UK pork consumers seeking quick meals, snacks
Visitors to British Pig & Poultry Fair hear updates on industry trends
Pork consumers are eating more ready meals and snacks and taking less time to prepare meals from scratch, Phil Woodhall, Thames Valley Cambac, told attendees at the British Pig & Poultry Fair, held May 10-11 at the National Agricultural Exhibition Centre at Stoneleigh, Warwickshire.
Woodhall was one of several speakers at the event. Also speaking to pig producers was Meryl Ward of AHDB Pork, while Cargill’s Chris Hall and Tom Willings, formerly of Noble Foods, presented views on the poultry and egg sectors.
Sales of fresh and processed pig meat products like sausages had declined, Woodhall said, and more needed to be done to produce innovative products.
“Savory snacks are where the future is,” he said.
Pig prices and trade
Pig prices had slumped over the past couple of years, as slaughterings and carcass weights both increased, Woodhall added. However, UK and EU production was now likely to ease, the UK premium over EU pork had narrowed, and consumption was tracking back up.
Exports of pig meat had also recovered to near the high levels of the late 1990s, said Ward. “In 2016 exports will be worth GBP390 million and there is a lot of strategic work going on to open up new markets.”
With exports so important to the sector, retaining disease-free status and having solid contingency plans in place was vitally important, she added.
Improve business through innovation in nutrition, technology
In the afternoon sessions, producers heard how to make marginal gains in productivity and profitability through small changes. ABN explored how producers could benefit from innovation in nutrition, while a range of farmers and industry experts discussed how technology, performance recording and everyday attention to detail was helping them to improve their own businesses.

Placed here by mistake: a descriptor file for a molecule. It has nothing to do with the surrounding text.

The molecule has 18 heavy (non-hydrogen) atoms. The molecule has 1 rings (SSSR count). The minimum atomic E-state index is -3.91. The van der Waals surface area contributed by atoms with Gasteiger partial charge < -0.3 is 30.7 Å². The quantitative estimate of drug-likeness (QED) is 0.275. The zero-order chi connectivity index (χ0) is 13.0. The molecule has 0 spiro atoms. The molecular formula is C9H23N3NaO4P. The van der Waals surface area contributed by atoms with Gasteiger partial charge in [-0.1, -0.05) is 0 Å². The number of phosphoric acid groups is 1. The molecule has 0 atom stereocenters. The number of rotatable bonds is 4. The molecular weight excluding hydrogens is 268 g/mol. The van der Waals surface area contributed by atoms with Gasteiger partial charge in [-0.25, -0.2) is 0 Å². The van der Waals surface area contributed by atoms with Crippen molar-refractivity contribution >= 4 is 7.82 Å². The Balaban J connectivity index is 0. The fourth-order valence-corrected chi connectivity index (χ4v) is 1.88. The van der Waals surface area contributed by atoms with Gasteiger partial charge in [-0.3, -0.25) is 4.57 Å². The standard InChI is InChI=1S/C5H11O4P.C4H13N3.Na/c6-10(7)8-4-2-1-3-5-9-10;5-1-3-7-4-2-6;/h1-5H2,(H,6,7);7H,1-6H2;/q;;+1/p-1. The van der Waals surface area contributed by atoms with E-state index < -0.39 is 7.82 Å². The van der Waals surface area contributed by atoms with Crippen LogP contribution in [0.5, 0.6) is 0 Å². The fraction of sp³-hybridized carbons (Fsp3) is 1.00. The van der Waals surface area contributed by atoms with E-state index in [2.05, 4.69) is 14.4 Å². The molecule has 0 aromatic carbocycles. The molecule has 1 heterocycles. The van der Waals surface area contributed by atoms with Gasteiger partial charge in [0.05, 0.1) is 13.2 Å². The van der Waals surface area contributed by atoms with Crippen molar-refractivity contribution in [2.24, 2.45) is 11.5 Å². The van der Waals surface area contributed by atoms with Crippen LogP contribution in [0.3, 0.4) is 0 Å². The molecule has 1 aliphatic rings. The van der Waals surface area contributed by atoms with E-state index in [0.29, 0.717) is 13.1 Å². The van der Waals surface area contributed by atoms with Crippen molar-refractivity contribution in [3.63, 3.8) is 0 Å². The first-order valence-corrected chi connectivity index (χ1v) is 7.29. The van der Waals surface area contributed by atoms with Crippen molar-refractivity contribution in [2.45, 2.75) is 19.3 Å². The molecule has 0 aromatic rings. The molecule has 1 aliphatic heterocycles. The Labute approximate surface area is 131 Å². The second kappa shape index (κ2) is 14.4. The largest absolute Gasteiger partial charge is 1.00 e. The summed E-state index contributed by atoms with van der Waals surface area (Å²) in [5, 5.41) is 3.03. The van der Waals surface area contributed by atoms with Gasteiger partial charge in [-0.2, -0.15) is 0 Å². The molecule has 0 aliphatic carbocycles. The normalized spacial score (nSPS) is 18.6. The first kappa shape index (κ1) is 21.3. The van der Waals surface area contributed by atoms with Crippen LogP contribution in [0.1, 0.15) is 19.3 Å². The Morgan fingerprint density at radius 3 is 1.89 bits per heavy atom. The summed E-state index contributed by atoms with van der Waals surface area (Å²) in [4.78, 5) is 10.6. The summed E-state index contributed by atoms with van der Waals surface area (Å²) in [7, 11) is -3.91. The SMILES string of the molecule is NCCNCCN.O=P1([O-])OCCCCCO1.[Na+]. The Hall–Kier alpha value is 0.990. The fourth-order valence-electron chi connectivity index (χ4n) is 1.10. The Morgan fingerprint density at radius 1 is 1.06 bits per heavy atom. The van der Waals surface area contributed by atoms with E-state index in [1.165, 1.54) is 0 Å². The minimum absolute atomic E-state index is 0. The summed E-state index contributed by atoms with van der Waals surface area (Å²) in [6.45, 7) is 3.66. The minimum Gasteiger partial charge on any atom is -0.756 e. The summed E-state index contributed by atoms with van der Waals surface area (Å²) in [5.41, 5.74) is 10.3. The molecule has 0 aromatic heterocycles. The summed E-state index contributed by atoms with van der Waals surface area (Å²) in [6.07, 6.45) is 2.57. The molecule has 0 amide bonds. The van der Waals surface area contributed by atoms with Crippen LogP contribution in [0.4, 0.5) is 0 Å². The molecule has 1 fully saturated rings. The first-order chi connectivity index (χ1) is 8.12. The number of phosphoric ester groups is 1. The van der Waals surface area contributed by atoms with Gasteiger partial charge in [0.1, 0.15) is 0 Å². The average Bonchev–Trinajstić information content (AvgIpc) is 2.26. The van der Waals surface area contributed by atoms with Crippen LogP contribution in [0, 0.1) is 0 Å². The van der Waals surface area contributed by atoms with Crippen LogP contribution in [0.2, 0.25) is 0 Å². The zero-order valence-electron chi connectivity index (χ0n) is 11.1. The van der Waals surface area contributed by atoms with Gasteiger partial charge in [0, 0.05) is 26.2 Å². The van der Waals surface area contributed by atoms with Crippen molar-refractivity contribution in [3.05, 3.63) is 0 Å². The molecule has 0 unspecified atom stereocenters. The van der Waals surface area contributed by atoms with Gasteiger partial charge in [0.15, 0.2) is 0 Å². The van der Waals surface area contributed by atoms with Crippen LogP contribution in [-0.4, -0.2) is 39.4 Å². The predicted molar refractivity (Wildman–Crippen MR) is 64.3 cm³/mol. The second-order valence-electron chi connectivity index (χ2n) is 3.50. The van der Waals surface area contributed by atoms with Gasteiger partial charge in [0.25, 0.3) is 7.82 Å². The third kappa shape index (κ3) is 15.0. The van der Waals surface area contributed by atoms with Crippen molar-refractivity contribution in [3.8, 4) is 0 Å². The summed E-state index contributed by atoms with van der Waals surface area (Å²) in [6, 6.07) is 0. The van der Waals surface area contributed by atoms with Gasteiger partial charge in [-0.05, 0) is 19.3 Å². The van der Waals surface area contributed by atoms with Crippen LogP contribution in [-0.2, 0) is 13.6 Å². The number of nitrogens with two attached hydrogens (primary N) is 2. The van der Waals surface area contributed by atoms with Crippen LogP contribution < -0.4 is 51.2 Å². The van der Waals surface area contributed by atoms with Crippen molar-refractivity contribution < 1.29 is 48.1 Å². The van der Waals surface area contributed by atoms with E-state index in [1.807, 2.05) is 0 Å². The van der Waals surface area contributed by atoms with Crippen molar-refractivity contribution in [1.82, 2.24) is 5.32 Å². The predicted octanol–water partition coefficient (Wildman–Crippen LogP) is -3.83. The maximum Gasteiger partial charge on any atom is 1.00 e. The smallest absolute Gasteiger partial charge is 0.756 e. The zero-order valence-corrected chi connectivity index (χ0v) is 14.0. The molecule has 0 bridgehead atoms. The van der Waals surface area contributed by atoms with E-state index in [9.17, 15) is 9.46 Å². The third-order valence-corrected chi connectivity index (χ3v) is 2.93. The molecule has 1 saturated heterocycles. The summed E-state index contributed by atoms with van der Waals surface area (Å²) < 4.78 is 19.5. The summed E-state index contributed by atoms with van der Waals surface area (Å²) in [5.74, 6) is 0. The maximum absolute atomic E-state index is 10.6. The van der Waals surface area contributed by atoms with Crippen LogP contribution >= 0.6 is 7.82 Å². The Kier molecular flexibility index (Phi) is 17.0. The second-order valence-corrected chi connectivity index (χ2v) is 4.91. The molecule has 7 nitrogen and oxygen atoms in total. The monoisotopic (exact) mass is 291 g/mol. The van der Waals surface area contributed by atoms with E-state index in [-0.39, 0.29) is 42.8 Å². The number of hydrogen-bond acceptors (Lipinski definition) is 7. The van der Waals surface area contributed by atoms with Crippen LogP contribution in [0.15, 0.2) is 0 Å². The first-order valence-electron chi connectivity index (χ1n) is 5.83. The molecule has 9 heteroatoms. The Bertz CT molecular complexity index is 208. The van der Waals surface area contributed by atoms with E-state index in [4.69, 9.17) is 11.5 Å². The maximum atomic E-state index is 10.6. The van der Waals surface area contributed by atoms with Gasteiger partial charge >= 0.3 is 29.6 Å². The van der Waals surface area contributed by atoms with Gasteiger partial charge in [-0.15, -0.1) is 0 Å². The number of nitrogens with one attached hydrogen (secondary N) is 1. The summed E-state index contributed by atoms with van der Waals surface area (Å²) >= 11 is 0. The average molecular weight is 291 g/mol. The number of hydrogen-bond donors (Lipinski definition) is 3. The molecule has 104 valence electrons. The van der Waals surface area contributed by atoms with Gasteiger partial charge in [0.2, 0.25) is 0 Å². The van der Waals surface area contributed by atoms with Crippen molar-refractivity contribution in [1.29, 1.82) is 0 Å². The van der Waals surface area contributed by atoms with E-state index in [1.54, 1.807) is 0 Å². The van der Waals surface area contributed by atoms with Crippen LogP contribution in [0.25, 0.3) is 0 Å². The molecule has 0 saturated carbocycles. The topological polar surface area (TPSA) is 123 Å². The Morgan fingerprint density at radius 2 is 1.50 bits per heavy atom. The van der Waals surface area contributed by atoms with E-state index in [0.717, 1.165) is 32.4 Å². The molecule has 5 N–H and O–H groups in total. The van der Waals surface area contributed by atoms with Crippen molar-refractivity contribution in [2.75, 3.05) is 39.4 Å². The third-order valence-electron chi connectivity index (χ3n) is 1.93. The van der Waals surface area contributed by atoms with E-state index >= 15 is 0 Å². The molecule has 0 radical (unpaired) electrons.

Egg prices down – for now
In the egg sector, retailer price wars had slashed the price of six eggs from GBP1.40 two years ago to just 79p now, said Willings. “At the same time volume sales have grown at an unprecedented rate – but we are bleeding value.”
There was still huge opportunity for growth in sales, but he forecast a period of oversupply in the medium term. “I suspect there are tougher times ahead – and I do worry about what will happen when the cost of feed increases.”
As demand increasingly moved away from colony and barn eggs to free-range systems, the industry would have to find a way to structurally change in a measured manner to avoid oversupply, he added. However, on a more positive note, consumer demand for healthy, high protein, convenient food placed eggs and poultry meat in a very strong position.
Poultry meat sales up
In the poultry market, volume sales had increased by 5.2 percent over the past year, but in price terms the total spend was only 1.5 percent up, said Hall. Duck was outperforming both chicken and turkey, with a 45 percent increase in volume sales and a 37 percent rise in value.
“That is really being driven by a huge amount of innovation – duck is leading the way,” Hall said.